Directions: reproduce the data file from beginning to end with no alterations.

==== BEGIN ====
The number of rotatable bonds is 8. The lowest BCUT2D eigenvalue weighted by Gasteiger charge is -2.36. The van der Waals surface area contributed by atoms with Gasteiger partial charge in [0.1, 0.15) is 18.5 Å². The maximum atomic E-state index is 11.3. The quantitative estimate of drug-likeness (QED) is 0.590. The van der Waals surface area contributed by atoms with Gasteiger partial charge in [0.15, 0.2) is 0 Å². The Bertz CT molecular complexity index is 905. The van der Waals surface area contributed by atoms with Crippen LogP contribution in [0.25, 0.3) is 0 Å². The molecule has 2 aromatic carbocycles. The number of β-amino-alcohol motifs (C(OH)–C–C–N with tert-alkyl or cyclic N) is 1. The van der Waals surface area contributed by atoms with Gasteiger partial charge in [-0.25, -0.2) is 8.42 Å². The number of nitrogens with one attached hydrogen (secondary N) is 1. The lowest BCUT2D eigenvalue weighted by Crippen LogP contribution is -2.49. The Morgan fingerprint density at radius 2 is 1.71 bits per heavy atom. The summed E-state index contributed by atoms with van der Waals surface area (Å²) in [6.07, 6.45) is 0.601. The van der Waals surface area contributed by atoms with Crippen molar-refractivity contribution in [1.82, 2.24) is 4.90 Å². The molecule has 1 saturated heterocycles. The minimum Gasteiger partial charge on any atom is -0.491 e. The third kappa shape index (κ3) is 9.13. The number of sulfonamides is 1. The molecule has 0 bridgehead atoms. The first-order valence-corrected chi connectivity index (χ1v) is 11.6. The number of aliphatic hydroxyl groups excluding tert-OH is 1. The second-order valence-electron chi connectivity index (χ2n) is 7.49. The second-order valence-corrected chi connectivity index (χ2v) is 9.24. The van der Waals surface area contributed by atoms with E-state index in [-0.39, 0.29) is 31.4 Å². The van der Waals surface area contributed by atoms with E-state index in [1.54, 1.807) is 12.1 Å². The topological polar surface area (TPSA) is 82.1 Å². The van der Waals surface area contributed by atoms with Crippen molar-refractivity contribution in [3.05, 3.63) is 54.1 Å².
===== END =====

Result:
The number of rotatable bonds is 8. The lowest BCUT2D eigenvalue weighted by Gasteiger charge is -2.36. The van der Waals surface area contributed by atoms with Gasteiger partial charge in [0.1, 0.15) is 18.5 Å². The maximum atomic E-state index is 11.3. The quantitative estimate of drug-likeness (QED) is 0.590. The van der Waals surface area contributed by atoms with Gasteiger partial charge in [0.15, 0.2) is 0 Å². The Bertz CT molecular complexity index is 905. The van der Waals surface area contributed by atoms with Crippen LogP contribution in [0.25, 0.3) is 0 Å². The molecule has 2 aromatic carbocycles. The number of β-amino-alcohol motifs (C(OH)–C–C–N with tert-alkyl or cyclic N) is 1. The van der Waals surface area contributed by atoms with Gasteiger partial charge in [-0.25, -0.2) is 8.42 Å². The number of nitrogens with one attached hydrogen (secondary N) is 1. The lowest BCUT2D eigenvalue weighted by Crippen LogP contribution is -2.49. The Morgan fingerprint density at radius 2 is 1.71 bits per heavy atom. The summed E-state index contributed by atoms with van der Waals surface area (Å²) in [6.07, 6.45) is 0.601. The van der Waals surface area contributed by atoms with Crippen molar-refractivity contribution in [1.82, 2.24) is 4.90 Å². The molecule has 1 saturated heterocycles. The minimum Gasteiger partial charge on any atom is -0.491 e. The third kappa shape index (κ3) is 9.13. The number of sulfonamides is 1. The molecule has 0 bridgehead atoms. The first-order valence-corrected chi connectivity index (χ1v) is 11.6. The number of aliphatic hydroxyl groups excluding tert-OH is 1. The second-order valence-electron chi connectivity index (χ2n) is 7.49. The second-order valence-corrected chi connectivity index (χ2v) is 9.24. The van der Waals surface area contributed by atoms with E-state index in [-0.39, 0.29) is 31.4 Å². The van der Waals surface area contributed by atoms with E-state index in [1.54, 1.807) is 12.1 Å². The topological polar surface area (TPSA) is 82.1 Å². The van der Waals surface area contributed by atoms with Crippen molar-refractivity contribution in [3.05, 3.63) is 54.1 Å².